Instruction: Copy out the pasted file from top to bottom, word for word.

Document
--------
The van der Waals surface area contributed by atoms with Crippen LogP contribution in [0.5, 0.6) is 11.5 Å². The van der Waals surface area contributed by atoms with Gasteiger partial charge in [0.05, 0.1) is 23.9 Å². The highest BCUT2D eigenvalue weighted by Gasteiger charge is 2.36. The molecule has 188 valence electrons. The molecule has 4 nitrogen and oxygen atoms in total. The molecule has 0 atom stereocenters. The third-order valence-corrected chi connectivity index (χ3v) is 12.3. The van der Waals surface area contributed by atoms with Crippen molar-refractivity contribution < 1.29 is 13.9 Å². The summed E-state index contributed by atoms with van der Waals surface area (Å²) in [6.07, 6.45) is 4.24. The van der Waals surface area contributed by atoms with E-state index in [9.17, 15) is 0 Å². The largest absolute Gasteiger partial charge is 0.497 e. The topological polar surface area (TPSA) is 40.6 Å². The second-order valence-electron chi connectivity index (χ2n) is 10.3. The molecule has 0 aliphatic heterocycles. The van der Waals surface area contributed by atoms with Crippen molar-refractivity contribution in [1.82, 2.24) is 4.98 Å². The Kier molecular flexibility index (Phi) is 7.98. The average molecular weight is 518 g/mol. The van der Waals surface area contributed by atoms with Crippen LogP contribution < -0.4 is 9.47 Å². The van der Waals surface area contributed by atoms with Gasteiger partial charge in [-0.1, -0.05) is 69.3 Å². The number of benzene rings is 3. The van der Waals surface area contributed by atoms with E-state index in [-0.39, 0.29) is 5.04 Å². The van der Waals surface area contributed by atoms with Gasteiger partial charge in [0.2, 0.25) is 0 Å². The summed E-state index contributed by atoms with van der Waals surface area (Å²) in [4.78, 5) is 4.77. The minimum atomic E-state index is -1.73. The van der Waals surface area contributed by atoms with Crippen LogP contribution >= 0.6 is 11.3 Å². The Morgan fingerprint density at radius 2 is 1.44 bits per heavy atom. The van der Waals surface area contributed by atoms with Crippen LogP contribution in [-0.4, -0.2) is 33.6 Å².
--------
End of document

The van der Waals surface area contributed by atoms with Crippen LogP contribution in [0.5, 0.6) is 11.5 Å². The van der Waals surface area contributed by atoms with Gasteiger partial charge in [0.05, 0.1) is 23.9 Å². The highest BCUT2D eigenvalue weighted by Gasteiger charge is 2.36. The molecule has 188 valence electrons. The molecule has 4 nitrogen and oxygen atoms in total. The molecule has 0 atom stereocenters. The third-order valence-corrected chi connectivity index (χ3v) is 12.3. The van der Waals surface area contributed by atoms with Crippen molar-refractivity contribution < 1.29 is 13.9 Å². The summed E-state index contributed by atoms with van der Waals surface area (Å²) in [6.07, 6.45) is 4.24. The van der Waals surface area contributed by atoms with E-state index in [9.17, 15) is 0 Å². The largest absolute Gasteiger partial charge is 0.497 e. The topological polar surface area (TPSA) is 40.6 Å². The second-order valence-electron chi connectivity index (χ2n) is 10.3. The molecule has 0 aliphatic heterocycles. The van der Waals surface area contributed by atoms with Crippen molar-refractivity contribution in [1.82, 2.24) is 4.98 Å². The Kier molecular flexibility index (Phi) is 7.98. The average molecular weight is 518 g/mol. The van der Waals surface area contributed by atoms with Crippen LogP contribution < -0.4 is 9.47 Å². The van der Waals surface area contributed by atoms with Gasteiger partial charge in [-0.1, -0.05) is 69.3 Å². The number of benzene rings is 3. The van der Waals surface area contributed by atoms with E-state index in [-0.39, 0.29) is 5.04 Å². The van der Waals surface area contributed by atoms with Gasteiger partial charge in [0.2, 0.25) is 0 Å². The summed E-state index contributed by atoms with van der Waals surface area (Å²) in [4.78, 5) is 4.77. The minimum atomic E-state index is -1.73. The van der Waals surface area contributed by atoms with Crippen LogP contribution >= 0.6 is 11.3 Å². The Morgan fingerprint density at radius 2 is 1.44 bits per heavy atom. The van der Waals surface area contributed by atoms with Crippen LogP contribution in [-0.4, -0.2) is 33.6 Å².